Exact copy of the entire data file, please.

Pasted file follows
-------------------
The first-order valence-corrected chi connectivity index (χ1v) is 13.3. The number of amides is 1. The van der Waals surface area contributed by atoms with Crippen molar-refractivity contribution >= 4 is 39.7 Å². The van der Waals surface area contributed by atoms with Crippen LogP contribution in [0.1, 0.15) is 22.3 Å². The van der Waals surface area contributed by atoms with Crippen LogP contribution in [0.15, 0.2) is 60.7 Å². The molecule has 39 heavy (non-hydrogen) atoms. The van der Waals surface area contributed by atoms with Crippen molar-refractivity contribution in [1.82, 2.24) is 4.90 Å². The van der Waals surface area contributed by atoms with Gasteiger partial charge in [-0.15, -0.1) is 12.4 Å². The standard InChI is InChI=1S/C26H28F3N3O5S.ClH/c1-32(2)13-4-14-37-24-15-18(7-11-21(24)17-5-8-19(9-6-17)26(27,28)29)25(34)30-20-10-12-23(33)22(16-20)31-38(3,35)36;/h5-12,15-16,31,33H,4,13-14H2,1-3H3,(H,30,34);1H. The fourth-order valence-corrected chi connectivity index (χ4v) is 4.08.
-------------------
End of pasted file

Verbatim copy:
The first-order valence-corrected chi connectivity index (χ1v) is 13.3. The number of amides is 1. The van der Waals surface area contributed by atoms with Crippen molar-refractivity contribution >= 4 is 39.7 Å². The van der Waals surface area contributed by atoms with Crippen LogP contribution in [0.1, 0.15) is 22.3 Å². The van der Waals surface area contributed by atoms with Crippen LogP contribution in [0.15, 0.2) is 60.7 Å². The molecule has 39 heavy (non-hydrogen) atoms. The van der Waals surface area contributed by atoms with Crippen molar-refractivity contribution in [1.82, 2.24) is 4.90 Å². The van der Waals surface area contributed by atoms with Gasteiger partial charge in [-0.15, -0.1) is 12.4 Å². The standard InChI is InChI=1S/C26H28F3N3O5S.ClH/c1-32(2)13-4-14-37-24-15-18(7-11-21(24)17-5-8-19(9-6-17)26(27,28)29)25(34)30-20-10-12-23(33)22(16-20)31-38(3,35)36;/h5-12,15-16,31,33H,4,13-14H2,1-3H3,(H,30,34);1H. The fourth-order valence-corrected chi connectivity index (χ4v) is 4.08.